Neurolysis is the application of physical or chemical agents to a nerve in order to cause a temporary degeneration of targeted nerve fibers.
When the nerve fibers degenerate, it causes an interruption in the transmission of nerve signals.
It is most commonly and advantageously used to alleviate pain in cancer patients.
The different types of neurolysis: include celiac plexus neurolysis, endoscopic ultrasound guided neurolysis, and lumbar sympathetic neurolysis, chemodenervation and nerve blocks are also associated with neurolysis.
An external neurolysis occurs when scar tissue is removed from around the nerve without entering the nerve itself: A peripheral nerve can be trapped by scarring of surrounding tissue which may lead to potential nerve damage or pain.
Neurolysis is only used when the disease has progressed to a point where no other pain treatments are effective.
A neurolytic agent such as alcohol, phenol, or glycerol is typically injected into the nervous system.
Chemical neurolysis causes fibrosis which then disrupts the sympathetic ganglia, resulting in a reduction of pain signals being transmitted throughout the nerves.
The effects generally last for three to six months.
Celiac plexus neurolysis refers to the chemical ablation of the celiac plexus, which is mainly used to treat pain associated with advanced pancreatic cancer.
Celiac plexus neurolysis (CPN) can be performed by percutaneous injection either anterior or posterior to the celiac plexus.
CPN is generally performed complementary to nerve blocks, due to the severe pain associated with the injection itself.
CPN and celiac plexus block are different in that celiac plexus neurolysis is permanent ablation whereas celiac plexus block is temporal pain inhibition.
The posterior approaches generally utilize two needles, one at each side of the L1 vertebral body pointing towards the T12 vertebral body.
Endoscopic ultrasound (EUS)-guided neurolysis is a technique that is minimally invasive and can be used to target the celiac plexus, the celiac ganglion, or the broad plexus in the treatment of pancreatic cancer-associated pain.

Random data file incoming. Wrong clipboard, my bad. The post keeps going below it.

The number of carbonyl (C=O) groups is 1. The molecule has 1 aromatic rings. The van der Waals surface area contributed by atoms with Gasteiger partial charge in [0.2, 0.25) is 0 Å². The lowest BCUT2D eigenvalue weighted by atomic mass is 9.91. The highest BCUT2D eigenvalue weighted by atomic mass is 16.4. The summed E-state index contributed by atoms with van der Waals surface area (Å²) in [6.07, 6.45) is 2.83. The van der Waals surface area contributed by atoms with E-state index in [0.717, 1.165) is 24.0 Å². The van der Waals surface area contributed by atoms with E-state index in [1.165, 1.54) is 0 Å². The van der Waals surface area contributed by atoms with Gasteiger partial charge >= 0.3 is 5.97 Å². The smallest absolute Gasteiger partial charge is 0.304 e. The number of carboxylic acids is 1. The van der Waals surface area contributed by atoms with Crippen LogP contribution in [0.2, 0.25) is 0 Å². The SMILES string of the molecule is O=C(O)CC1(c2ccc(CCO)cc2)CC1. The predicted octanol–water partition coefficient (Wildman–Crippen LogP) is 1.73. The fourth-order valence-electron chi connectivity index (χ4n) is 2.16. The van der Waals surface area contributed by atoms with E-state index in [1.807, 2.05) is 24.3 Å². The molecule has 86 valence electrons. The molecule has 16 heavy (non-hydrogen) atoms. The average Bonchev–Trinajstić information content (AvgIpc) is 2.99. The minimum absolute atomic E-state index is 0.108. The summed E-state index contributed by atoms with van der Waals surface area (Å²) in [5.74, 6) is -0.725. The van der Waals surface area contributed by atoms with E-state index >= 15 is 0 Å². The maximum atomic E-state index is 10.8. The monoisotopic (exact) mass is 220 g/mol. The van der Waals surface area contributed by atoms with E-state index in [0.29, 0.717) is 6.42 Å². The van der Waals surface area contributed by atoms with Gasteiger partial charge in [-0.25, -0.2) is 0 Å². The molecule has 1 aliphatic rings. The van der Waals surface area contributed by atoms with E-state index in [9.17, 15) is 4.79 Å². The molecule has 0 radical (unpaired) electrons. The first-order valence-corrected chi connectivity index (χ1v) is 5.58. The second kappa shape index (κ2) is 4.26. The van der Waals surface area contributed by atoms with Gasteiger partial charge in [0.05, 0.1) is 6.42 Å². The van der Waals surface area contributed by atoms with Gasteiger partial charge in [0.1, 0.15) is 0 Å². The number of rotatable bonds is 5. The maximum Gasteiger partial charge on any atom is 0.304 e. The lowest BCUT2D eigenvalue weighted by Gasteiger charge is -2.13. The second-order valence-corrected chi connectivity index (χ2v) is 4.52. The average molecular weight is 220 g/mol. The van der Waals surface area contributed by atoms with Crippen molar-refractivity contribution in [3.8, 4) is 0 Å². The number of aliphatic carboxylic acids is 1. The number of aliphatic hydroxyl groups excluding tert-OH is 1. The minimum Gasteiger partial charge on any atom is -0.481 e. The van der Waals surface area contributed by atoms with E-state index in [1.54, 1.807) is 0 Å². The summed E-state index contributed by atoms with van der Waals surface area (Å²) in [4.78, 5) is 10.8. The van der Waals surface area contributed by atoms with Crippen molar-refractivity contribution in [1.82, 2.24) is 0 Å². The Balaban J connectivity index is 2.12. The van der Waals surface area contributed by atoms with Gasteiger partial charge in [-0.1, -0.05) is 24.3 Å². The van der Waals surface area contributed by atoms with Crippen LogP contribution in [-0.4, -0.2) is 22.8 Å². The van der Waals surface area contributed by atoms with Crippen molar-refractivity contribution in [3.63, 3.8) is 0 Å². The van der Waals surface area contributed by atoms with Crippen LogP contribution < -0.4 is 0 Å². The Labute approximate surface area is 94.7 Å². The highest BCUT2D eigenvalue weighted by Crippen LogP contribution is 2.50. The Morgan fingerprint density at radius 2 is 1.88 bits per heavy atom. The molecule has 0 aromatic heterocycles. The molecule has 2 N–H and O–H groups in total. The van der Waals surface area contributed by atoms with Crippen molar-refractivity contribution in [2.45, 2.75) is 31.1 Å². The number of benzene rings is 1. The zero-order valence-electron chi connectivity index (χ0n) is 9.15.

EUS-guided celiac plexus neurolysis (EUS-CPN) is performed via an echoendoscope passed through the mouth into the esophagus to the gastroesophageal junction.
EUS imaging allows the doctor to visualize the aorta, which can then be traced to the origin of the celiac artery, where neurolysis is then performed with a spray needle that disperses a neurolytic agent, such as alcohol or phenol, into the celiac plexus.
Lumbar sympathetic neurolysis is used on patients with ischemic rest pain, with repairable arterial occlusive disease.
Peripheral neuralgia or vasospastic disorders can receive lumbar sympathetic neurolysis for pain treatment.
The chemicals used for neurolysis of the nerves cause destructive fibrosis and cause a disruption of the sympathetic ganglia.
Lumbar sympathetic neurolysis chemicals alter ischemic rest pain transmission by changing norepinephrine and catecholamine levels or by disturbing afferent fibers.
Lumbar sympathetic neurolysis is performed by using absolute alcohol, phenol, radiofrequency or laser ablation.
Fluoroscopy or CT guidance is used.
Complications of this procedure include nerve root injury, bleeding, and paralysis.
Complications are diminished when using radiofrequency or laser ablation techniques in comparison to the injection of alcohol or phenol.
Approximately two-thirds of patients achieve pain relief with minimal complications,
Chemodenervation is a process used to manage focal muscle overactivity through the use of either phenol, alcohol, or botulinum toxins (BoNTs).
Chemodenervation is used as a complement to neurolysis.
The agent of choice is injected into the muscle fibers as opposed to nerve tissue to dull the neuronal signaling within the muscles.
Chemodenervation is commonly used in the field of medicine to treat various medical conditions, such as muscle spasms, dystonia, and certain types of wrinkles.
The most well-known form of chemodenervation is the use of botulinum toxin, commonly referred to as Botox.
Botox injections temporarily paralyze or weaken specific muscles by blocking the release of acetylcholine, a neurotransmitter that stimulates muscle contractions.
This can be beneficial in treating conditions like muscle spasms or reducing the appearance of wrinkles.